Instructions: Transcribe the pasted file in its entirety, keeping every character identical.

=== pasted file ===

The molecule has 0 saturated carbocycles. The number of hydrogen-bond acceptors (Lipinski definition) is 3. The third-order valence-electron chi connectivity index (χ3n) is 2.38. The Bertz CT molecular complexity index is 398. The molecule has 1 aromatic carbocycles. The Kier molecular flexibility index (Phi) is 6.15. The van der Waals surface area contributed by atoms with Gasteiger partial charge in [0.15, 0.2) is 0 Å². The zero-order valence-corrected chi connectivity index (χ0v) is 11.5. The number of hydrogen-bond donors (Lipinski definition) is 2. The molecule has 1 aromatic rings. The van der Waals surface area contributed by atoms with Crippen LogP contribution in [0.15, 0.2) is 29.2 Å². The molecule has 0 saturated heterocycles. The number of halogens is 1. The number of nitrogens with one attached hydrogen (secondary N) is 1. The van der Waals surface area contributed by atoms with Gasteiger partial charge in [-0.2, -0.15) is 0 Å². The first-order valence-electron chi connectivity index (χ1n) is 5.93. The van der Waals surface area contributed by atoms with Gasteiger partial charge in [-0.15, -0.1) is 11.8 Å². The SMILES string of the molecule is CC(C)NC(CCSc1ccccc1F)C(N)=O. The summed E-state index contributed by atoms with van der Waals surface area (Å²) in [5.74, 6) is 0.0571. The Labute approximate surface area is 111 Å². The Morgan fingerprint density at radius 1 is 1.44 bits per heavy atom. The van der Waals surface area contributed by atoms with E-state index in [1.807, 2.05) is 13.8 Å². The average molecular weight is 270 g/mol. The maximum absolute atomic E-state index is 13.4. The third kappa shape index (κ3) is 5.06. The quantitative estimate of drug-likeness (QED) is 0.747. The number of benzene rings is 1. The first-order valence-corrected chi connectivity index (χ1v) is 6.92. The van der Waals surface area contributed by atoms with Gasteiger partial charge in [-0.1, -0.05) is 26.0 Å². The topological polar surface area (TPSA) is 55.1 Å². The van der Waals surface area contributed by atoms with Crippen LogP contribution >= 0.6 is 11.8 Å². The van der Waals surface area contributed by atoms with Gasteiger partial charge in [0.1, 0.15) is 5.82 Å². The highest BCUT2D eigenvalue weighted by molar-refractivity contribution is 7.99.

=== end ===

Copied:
The molecule has 0 saturated carbocycles. The number of hydrogen-bond acceptors (Lipinski definition) is 3. The third-order valence-electron chi connectivity index (χ3n) is 2.38. The Bertz CT molecular complexity index is 398. The molecule has 1 aromatic carbocycles. The Kier molecular flexibility index (Phi) is 6.15. The van der Waals surface area contributed by atoms with Gasteiger partial charge in [0.15, 0.2) is 0 Å². The zero-order valence-corrected chi connectivity index (χ0v) is 11.5. The number of hydrogen-bond donors (Lipinski definition) is 2. The molecule has 1 aromatic rings. The van der Waals surface area contributed by atoms with Crippen LogP contribution in [0.15, 0.2) is 29.2 Å². The molecule has 0 saturated heterocycles. The number of halogens is 1. The number of nitrogens with one attached hydrogen (secondary N) is 1. The van der Waals surface area contributed by atoms with Gasteiger partial charge in [-0.2, -0.15) is 0 Å². The first-order valence-electron chi connectivity index (χ1n) is 5.93. The van der Waals surface area contributed by atoms with Gasteiger partial charge in [-0.15, -0.1) is 11.8 Å². The SMILES string of the molecule is CC(C)NC(CCSc1ccccc1F)C(N)=O. The summed E-state index contributed by atoms with van der Waals surface area (Å²) in [5.74, 6) is 0.0571. The Labute approximate surface area is 111 Å². The Morgan fingerprint density at radius 1 is 1.44 bits per heavy atom. The van der Waals surface area contributed by atoms with E-state index in [1.807, 2.05) is 13.8 Å². The average molecular weight is 270 g/mol. The maximum absolute atomic E-state index is 13.4. The third kappa shape index (κ3) is 5.06. The quantitative estimate of drug-likeness (QED) is 0.747. The number of benzene rings is 1. The first-order valence-corrected chi connectivity index (χ1v) is 6.92. The van der Waals surface area contributed by atoms with Gasteiger partial charge in [-0.1, -0.05) is 26.0 Å². The topological polar surface area (TPSA) is 55.1 Å². The van der Waals surface area contributed by atoms with Crippen LogP contribution >= 0.6 is 11.8 Å². The van der Waals surface area contributed by atoms with Gasteiger partial charge in [0.1, 0.15) is 5.82 Å². The highest BCUT2D eigenvalue weighted by molar-refractivity contribution is 7.99.